Canada released some additional 2011 Census numbers this week. They include statistics on a variety of demographics, including rises in same-sex marriages and common-law relationships. When it comes to numbers relating to the “childless” a little dissection is needed, as well as reaction to some media commentary. Check it out. Continue reading “Canadians: Taking a Closer Look at New Childless Census Data”
I recently saw a stat that surprised me in the TIME article, “Living Alone is the New Norm.” Latest 2011 U.S. Census data tell us that 28% of Americans live alone. That number means they are now “tied with childless couples as the most prominent residential type.” The meaning of “Childless” here includes … Continue reading “What The Childfree & Living Solo Have in Common”
Pew Research Center has a new survey report out that details the impact of the recent recession on the attitudes of a generation of mostly 20- and 30-somethings. Check it out.. Continue reading “New Pew Research Center Survey on 20 & 30 Somethings”
By now, most people have heard of the term “DINKs,” or “double income no kids.” The term started to be more commonly used about a decade ago. When it comes to the “income” part, couples with no kids don’t have all the expenses that come with raising kids, so they should have more disposable cash, right? Take a closer look…
Here’s more from the U.S. Census newly released report, “Fertility of American Women.” Data was collected from three million households in 2008.
My last post spoke to data on women with no children. Here are some numbers I found interesting regarding women who are having children in our country:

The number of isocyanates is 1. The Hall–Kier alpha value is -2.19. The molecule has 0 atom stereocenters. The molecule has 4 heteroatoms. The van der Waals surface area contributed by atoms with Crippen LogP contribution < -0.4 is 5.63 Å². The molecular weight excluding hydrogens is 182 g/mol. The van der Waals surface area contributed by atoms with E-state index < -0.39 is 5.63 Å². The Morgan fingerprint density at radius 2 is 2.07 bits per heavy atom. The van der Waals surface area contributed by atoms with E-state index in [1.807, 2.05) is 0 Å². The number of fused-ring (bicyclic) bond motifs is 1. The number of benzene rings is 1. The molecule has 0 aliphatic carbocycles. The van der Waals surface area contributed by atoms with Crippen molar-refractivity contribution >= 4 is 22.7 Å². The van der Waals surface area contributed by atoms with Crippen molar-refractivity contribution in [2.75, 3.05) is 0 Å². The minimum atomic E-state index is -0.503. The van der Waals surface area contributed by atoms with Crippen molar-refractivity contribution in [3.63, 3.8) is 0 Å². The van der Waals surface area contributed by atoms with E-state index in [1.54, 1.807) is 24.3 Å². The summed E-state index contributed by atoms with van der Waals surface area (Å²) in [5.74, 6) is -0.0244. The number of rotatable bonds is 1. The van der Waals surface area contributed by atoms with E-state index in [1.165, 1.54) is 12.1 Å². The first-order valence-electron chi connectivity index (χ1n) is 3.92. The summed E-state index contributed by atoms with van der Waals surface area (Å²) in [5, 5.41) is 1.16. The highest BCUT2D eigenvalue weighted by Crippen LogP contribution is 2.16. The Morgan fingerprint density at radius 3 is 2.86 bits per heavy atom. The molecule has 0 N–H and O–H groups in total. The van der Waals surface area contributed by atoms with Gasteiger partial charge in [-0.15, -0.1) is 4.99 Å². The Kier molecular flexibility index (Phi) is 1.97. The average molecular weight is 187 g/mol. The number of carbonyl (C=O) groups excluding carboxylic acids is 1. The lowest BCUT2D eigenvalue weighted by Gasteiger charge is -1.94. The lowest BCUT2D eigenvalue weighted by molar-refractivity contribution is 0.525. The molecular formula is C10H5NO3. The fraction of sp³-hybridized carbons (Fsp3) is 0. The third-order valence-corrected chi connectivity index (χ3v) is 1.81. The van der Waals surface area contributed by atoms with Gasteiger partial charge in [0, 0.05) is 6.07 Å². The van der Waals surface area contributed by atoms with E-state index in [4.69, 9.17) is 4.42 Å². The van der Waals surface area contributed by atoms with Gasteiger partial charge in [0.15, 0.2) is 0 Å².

The U.S. Census released a new report this month, “Fertility of American Women.” It used data collected from American women in 2008.
It looks at fertility patterns from a number of different angles, but I want to start with data on women with no children. I’ll do a Part II with interesting data highlights on women with children.
But first, the latest on childless stats: Continue reading “Hot off the Press: Latest Childless Data from the U.S. Census”
And the last area from Pew Research’s latest study on women and childlessness: Comparing childless women with those who have borne children. The study looked at differences in marriage, education, and race. “There are dramatic differences by marital status .. Continue reading “New Data on Childlessness Part V: Comparing Childless Women with Mothers”
On to Part IV of new data on the numbers of childless women put out by the Pew Research Center, (based mainly on combined 2006-2008 data from the June fertility supplement of the Census Bureau’s Current Population Survey). Next: marital status.
Pew breaks women into the “ever married” category to include those who are married now or at some point in the past, and those who have never been married. There’s some interesting results for each… Continue reading “New Data on Childlessness Part IV: Marital Status”
Now on to Part III regarding new data on the numbers of childless women put out by the Pew Research Center, (based mainly on combined 2006-2008 data from the June fertility supplement of the Census Bureau’s Current Population Survey). Next: Race and Ethnicity.
In 1998, a census study reported that percent of childlessness for white and black women aged 40-44 that had ever been married was.. Continue reading “New Data on Childlessness Part III: Race & Ethnicity”
Continuing from Part I on with new data on the numbers of childless women put out by the Pew Research Center, (based mainly on combined 2006-2008 data from the June fertility supplement of the Census Bureau’s Current Population Survey), let’s look at specific results on the education variable, which includes some interesting trends. Continue reading “New Data on Childlessness Part II: Education”